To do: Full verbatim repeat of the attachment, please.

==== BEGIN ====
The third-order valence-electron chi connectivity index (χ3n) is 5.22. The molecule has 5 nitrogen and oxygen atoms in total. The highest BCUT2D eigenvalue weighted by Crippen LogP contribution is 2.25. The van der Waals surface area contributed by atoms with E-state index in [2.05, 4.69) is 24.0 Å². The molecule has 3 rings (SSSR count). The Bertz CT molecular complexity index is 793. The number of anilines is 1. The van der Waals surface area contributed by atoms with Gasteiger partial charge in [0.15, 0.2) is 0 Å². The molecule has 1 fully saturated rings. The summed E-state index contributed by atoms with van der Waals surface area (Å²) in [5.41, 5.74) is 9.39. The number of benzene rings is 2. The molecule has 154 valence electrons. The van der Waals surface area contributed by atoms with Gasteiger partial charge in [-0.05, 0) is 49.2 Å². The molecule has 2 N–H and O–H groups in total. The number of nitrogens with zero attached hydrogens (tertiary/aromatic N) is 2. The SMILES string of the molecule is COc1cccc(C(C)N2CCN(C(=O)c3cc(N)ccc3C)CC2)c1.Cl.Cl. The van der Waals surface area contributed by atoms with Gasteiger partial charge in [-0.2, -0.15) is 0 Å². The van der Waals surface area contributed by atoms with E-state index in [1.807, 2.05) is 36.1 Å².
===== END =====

The third-order valence-electron chi connectivity index (χ3n) is 5.22. The molecule has 5 nitrogen and oxygen atoms in total. The highest BCUT2D eigenvalue weighted by Crippen LogP contribution is 2.25. The van der Waals surface area contributed by atoms with E-state index in [2.05, 4.69) is 24.0 Å². The molecule has 3 rings (SSSR count). The Bertz CT molecular complexity index is 793. The number of anilines is 1. The van der Waals surface area contributed by atoms with Gasteiger partial charge in [0.15, 0.2) is 0 Å². The molecule has 1 fully saturated rings. The summed E-state index contributed by atoms with van der Waals surface area (Å²) in [5.41, 5.74) is 9.39. The number of benzene rings is 2. The molecule has 154 valence electrons. The van der Waals surface area contributed by atoms with Gasteiger partial charge in [-0.05, 0) is 49.2 Å². The molecule has 2 N–H and O–H groups in total. The number of nitrogens with zero attached hydrogens (tertiary/aromatic N) is 2. The SMILES string of the molecule is COc1cccc(C(C)N2CCN(C(=O)c3cc(N)ccc3C)CC2)c1.Cl.Cl. The van der Waals surface area contributed by atoms with Gasteiger partial charge in [-0.2, -0.15) is 0 Å². The van der Waals surface area contributed by atoms with E-state index in [1.807, 2.05) is 36.1 Å².